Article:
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Why Aren’t ComScore’s TV Ratings Public Yet?

We’re all still waiting for a second currency that hasn’t arrived — TheWrap finds out what’s taking so long

The new comScore has emerged as the closest competitor to TV ratings giant Nielsen — all that’s missing are its TV ratings.

So what’s going on? Why are the press and public STILL not getting the Rentrak owner’s data? It’s coming, TheWrap is told (again) — but not until the fourth-quarter of this year. That’ll mark more than a year since comScore and Rentrak first struck a merger deal.

Right now, it’s a contract and clearance issue, a company spokesperson told us. For starters, since comScore gathers data from operators, they don’t technically own it. You can’t really give away what you don’t own.

The spokesperson told TheWrap, “ComScore’s television ratings data has always been proprietary information for clients.”

And comScore prefers to let those clients share that information themselves, though in our experience that’s not a common practice.

What’s up with that? One broadcast insider opined to us that networks are probably in “no rush” to start putting out numbers from an “emerging source” — at least not until comScore becomes more established.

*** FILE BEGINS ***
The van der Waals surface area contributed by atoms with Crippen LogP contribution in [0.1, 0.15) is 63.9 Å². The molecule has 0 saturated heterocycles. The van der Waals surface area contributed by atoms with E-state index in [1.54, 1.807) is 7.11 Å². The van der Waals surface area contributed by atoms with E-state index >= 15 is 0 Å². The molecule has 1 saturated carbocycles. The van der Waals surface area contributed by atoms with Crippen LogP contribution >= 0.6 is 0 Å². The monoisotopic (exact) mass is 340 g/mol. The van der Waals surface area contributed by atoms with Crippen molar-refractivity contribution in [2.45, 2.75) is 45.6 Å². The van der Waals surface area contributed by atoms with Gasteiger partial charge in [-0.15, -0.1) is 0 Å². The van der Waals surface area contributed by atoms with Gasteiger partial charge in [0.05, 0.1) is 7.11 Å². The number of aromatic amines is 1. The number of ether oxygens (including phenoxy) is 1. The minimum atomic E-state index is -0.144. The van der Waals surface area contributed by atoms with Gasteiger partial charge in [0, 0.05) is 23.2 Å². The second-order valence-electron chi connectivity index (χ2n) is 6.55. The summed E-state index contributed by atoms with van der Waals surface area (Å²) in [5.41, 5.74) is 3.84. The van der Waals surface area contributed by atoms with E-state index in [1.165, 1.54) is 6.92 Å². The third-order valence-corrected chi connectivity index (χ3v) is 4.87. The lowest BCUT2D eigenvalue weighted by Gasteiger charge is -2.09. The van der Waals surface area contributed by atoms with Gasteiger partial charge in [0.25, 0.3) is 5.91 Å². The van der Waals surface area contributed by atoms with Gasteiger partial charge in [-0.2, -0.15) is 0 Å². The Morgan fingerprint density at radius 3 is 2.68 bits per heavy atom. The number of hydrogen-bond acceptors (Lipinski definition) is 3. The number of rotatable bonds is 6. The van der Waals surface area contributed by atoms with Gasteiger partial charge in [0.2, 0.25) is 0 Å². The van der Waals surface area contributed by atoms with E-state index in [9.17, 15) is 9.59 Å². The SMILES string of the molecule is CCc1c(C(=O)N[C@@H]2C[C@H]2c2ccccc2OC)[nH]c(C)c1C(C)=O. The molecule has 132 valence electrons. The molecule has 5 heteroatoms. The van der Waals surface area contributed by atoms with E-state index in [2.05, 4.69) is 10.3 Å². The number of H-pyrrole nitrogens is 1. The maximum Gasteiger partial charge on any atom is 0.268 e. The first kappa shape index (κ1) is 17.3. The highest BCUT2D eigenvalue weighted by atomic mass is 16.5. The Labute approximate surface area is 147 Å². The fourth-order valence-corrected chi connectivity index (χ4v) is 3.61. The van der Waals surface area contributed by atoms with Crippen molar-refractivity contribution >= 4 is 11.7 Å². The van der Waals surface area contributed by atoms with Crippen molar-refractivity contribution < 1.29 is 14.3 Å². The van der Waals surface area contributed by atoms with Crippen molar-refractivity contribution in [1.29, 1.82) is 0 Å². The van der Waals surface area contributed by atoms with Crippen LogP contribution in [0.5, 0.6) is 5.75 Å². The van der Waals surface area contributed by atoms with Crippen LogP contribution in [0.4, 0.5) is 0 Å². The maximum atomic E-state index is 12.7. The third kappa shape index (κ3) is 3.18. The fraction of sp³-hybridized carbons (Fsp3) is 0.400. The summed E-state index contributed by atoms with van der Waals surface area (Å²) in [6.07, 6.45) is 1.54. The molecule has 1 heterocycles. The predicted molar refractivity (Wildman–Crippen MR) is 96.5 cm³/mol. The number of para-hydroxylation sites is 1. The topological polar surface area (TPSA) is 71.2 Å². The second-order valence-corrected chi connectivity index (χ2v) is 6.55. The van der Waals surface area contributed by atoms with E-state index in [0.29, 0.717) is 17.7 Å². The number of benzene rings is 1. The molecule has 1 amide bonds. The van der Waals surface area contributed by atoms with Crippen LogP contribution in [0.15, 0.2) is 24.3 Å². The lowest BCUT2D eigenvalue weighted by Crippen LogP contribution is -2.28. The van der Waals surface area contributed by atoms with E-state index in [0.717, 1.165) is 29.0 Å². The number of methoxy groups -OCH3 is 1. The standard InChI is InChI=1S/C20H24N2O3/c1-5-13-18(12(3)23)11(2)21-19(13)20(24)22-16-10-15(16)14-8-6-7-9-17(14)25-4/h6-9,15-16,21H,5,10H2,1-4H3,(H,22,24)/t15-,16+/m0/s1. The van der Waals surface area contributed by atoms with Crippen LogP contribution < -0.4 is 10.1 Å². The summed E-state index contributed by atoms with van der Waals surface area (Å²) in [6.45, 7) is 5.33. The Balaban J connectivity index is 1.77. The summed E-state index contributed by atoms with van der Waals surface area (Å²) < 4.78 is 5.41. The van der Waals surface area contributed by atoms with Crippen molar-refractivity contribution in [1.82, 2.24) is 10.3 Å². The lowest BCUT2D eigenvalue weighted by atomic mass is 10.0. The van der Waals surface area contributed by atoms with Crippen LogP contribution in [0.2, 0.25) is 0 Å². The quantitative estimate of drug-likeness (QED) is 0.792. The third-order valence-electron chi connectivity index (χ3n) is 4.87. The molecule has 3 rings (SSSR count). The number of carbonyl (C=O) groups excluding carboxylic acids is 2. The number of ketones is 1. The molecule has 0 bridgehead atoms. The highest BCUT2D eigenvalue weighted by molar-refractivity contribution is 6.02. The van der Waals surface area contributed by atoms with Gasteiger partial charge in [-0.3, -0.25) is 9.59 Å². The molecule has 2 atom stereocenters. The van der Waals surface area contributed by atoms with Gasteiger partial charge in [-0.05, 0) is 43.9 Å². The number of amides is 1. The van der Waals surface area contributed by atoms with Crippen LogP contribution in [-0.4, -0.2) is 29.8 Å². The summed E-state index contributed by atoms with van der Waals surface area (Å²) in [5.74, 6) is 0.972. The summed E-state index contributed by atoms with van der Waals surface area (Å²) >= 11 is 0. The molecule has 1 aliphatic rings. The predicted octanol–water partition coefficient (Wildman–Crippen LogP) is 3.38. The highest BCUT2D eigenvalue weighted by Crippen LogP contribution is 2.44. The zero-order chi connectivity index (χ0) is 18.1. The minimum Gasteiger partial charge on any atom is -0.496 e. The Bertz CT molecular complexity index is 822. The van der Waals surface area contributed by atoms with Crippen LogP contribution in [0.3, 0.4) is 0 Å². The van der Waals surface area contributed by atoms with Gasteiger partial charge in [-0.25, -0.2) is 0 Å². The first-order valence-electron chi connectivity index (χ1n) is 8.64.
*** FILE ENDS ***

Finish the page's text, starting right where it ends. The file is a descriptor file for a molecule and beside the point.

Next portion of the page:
Perhaps we wouldn’t even find a use for them at this point, anyway.

After all, the company also doesn’t do much with overnight ratings, something important to the public and press due to their relative immediacy. Instead, there’s usually a two-week lag built into comScore TV data, though the company can grant exceptions for specific client requests, a spokesperson told us. In other words, we probably wouldn’t even want the numbers at this point.

Currently, much like Nielsen, the relative monopoly that comScore is chasing, the Bill Livek-led company is using all of its resources to produce and polish repeatable cross-platform ratings.

“As we move towards delivering cross-platform ratings, we plan to make more of our television ratings data public,” the spokesperson added.

That’s where the future — and the money — is. Until then, we’ll definitely continue to use Nielsen. And depending on how the industry adopts each potential all-in currency, perhaps even beyond.